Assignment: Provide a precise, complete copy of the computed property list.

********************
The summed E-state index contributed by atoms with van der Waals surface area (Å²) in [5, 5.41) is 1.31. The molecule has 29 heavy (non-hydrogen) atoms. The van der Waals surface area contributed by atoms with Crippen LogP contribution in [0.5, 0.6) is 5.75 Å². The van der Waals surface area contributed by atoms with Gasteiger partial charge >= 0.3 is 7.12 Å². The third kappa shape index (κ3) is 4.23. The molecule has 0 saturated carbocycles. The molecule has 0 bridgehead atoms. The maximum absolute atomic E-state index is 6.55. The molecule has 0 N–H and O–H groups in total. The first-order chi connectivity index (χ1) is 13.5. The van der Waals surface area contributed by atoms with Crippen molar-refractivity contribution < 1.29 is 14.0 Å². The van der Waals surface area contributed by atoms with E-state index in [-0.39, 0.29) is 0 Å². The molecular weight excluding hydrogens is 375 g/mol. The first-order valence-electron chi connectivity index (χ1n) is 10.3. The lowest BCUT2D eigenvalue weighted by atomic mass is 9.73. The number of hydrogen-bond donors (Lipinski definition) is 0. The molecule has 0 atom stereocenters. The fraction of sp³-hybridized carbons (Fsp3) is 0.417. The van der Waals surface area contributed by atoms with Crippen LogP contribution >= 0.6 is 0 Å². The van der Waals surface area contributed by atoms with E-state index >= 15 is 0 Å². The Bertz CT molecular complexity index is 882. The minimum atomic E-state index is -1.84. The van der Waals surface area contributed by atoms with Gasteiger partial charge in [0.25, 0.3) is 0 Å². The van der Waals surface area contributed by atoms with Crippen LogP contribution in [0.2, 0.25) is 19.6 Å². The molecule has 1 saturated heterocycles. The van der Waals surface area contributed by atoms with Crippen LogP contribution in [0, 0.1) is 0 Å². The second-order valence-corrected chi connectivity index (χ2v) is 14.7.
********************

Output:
The summed E-state index contributed by atoms with van der Waals surface area (Å²) in [5, 5.41) is 1.31. The molecule has 29 heavy (non-hydrogen) atoms. The van der Waals surface area contributed by atoms with Crippen LogP contribution in [0.5, 0.6) is 5.75 Å². The van der Waals surface area contributed by atoms with Gasteiger partial charge >= 0.3 is 7.12 Å². The third kappa shape index (κ3) is 4.23. The molecule has 0 saturated carbocycles. The molecule has 0 bridgehead atoms. The maximum absolute atomic E-state index is 6.55. The molecule has 0 N–H and O–H groups in total. The first-order chi connectivity index (χ1) is 13.5. The van der Waals surface area contributed by atoms with Crippen molar-refractivity contribution < 1.29 is 14.0 Å². The van der Waals surface area contributed by atoms with E-state index in [-0.39, 0.29) is 0 Å². The molecular weight excluding hydrogens is 375 g/mol. The first-order valence-electron chi connectivity index (χ1n) is 10.3. The lowest BCUT2D eigenvalue weighted by atomic mass is 9.73. The number of hydrogen-bond donors (Lipinski definition) is 0. The molecule has 0 atom stereocenters. The fraction of sp³-hybridized carbons (Fsp3) is 0.417. The van der Waals surface area contributed by atoms with Crippen LogP contribution >= 0.6 is 0 Å². The van der Waals surface area contributed by atoms with E-state index >= 15 is 0 Å². The Bertz CT molecular complexity index is 882. The minimum atomic E-state index is -1.84. The van der Waals surface area contributed by atoms with Gasteiger partial charge in [0.25, 0.3) is 0 Å². The van der Waals surface area contributed by atoms with Crippen LogP contribution in [0.2, 0.25) is 19.6 Å². The molecule has 1 saturated heterocycles. The van der Waals surface area contributed by atoms with Crippen LogP contribution in [0, 0.1) is 0 Å². The second-order valence-corrected chi connectivity index (χ2v) is 14.7.